So many of us are exhausted. We are feeling burnt-out, tired, disconnected. We feel lost, alone, confused, vulnerable. We are struggling with things which used to be easy. We are tired.
The news is filled with stories of tragedy, horror, war and anguish. Antisemitism is on the rise. People are angry and frustrated and we don’t know where to turn. We are struggling and for many of us, we feel alone, afraid and we are searching for a way to soothe our wounds. Too often, we look in places we know we will never find the answers: possessions, power, Instagram followers, when perhaps the path is right in front of us, if only we would walk it.
David Foster Wallace in his commencement speech to Kenyon College argued that there are no atheists, that all humans worship something. He says: “Everybody worships, the only choice we get is what to worship. And the compelling reason for maybe choosing some kind of god or spiritual type thing to worship … is that pretty much anything else you worship will eat you alive.”
We have a spiritual need, a yearning and in our Jewish community, we can find something to worship which is bigger than ourselves. Where we can touch and link with something beyond the rational, beyond the here and now, to realise what is important, and discover where we sit in the vast cosmic universe. That is what can bring us comfort, strength and satisfaction. And there is something incredibly powerful about our voices being joined with those thousands of years before us, that we can have conversations about meaning and life which are not new, but ever evolving.
We need to touch a little eternity, to link and connect with the deep teachings, the guidance and comfort, the nurturing, inspiring beauty of the timeless truths of what it is to live a religious life, because our world needs it, we need it, now more than ever. We have in our hands the most precious of jewels, but we too often fail to see its beauty because it is in the depths of the baggage that we carry when it comes to faith, religion and God. These words have become laden with meanings which are not true to their essence, they have been hijacked by others and it is time for us to reclaim them, to understand how they can guide us and help us with the challenges of our world and our lives which are difficult and complicated and where we need Judaism more than ever.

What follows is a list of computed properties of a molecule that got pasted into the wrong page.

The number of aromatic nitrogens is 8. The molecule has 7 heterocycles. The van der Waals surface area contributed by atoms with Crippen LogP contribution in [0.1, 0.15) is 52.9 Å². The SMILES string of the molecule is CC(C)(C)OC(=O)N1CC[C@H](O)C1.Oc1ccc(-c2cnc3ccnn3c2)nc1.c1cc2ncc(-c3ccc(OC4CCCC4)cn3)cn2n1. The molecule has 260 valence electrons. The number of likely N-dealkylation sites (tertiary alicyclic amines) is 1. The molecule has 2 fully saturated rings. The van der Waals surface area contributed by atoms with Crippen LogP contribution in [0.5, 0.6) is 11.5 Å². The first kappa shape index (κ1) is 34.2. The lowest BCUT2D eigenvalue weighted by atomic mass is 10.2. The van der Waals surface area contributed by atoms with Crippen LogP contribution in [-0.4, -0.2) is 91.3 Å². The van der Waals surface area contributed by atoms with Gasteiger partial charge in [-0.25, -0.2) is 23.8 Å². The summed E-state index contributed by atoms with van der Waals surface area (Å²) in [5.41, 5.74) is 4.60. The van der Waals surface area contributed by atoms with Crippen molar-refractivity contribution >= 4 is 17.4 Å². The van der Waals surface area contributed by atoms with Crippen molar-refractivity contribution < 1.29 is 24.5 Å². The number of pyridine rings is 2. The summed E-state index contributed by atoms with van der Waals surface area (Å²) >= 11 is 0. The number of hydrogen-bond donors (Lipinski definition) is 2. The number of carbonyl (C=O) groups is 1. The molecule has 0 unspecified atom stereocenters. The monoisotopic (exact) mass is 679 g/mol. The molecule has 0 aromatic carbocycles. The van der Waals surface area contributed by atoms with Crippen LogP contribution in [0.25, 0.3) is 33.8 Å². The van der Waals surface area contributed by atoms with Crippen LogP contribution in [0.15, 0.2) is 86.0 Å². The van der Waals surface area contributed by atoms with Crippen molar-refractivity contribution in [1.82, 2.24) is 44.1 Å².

There is an epidemic of loneliness. Part of our feelings stem from the fact that we do not feel valued, seen or heard. Our voice is lost in the vast cacophony of sound. Judaism reminds us that we are important, each one of us is significant and needed, we are unique individuals but also part of a greater unity and oneness.
We are siloing ourselves into small compartments and separating from one another: our society has become so polarised that there are less and less opportunities for us to meet and connect with people who disagree with us. Our Jewish community gives us a place where we come together with people across the spectrum of politics and religious practice. We hear the uncomfortable, we are challenged to work out what we believe, where we fit. We are called upon to engage in respectful dialogue with others, to listen and hear, to ask the big and important questions about who we are, why we are here, our meaning and purpose. We are called upon to sit and dwell in the uncertainty, the discomfort, to meet and interact with others in all the messiness that entails.
These last years of COVID have reminded us of our lack of control over the vicissitudes of life, it has laid into stark relief what we all know in our hearts but refuse to believe. We want to control our world, to have everything be neat and ordered. We are told we should be happy all the time, that we can manipulate our environment to be whatever we want it to be so we avoid anything which makes us feel bad.
But then life happens, we recognise most things are out of our control and we are pushed off centre. We want answers but believe that religion with its certainty, dogma and pat responses cannot possibly provide what we need. But faith is actually the opposite of strict rules and simple answers. It calls on us to dwell in the uncertainty, to understand that we don’t have the answers but it reminds us to ask the questions, to grapple together with finding meaning, a reason for being, hope in the future.
I hope we can walk together on this journey of the spirit, encountering one another in sacred moments of community, with Judaism’s wisdom and eternal teachings as our guide.
Rabbi Jacqueline Ninio has been a rabbi at Emanuel Synagogue since 1998.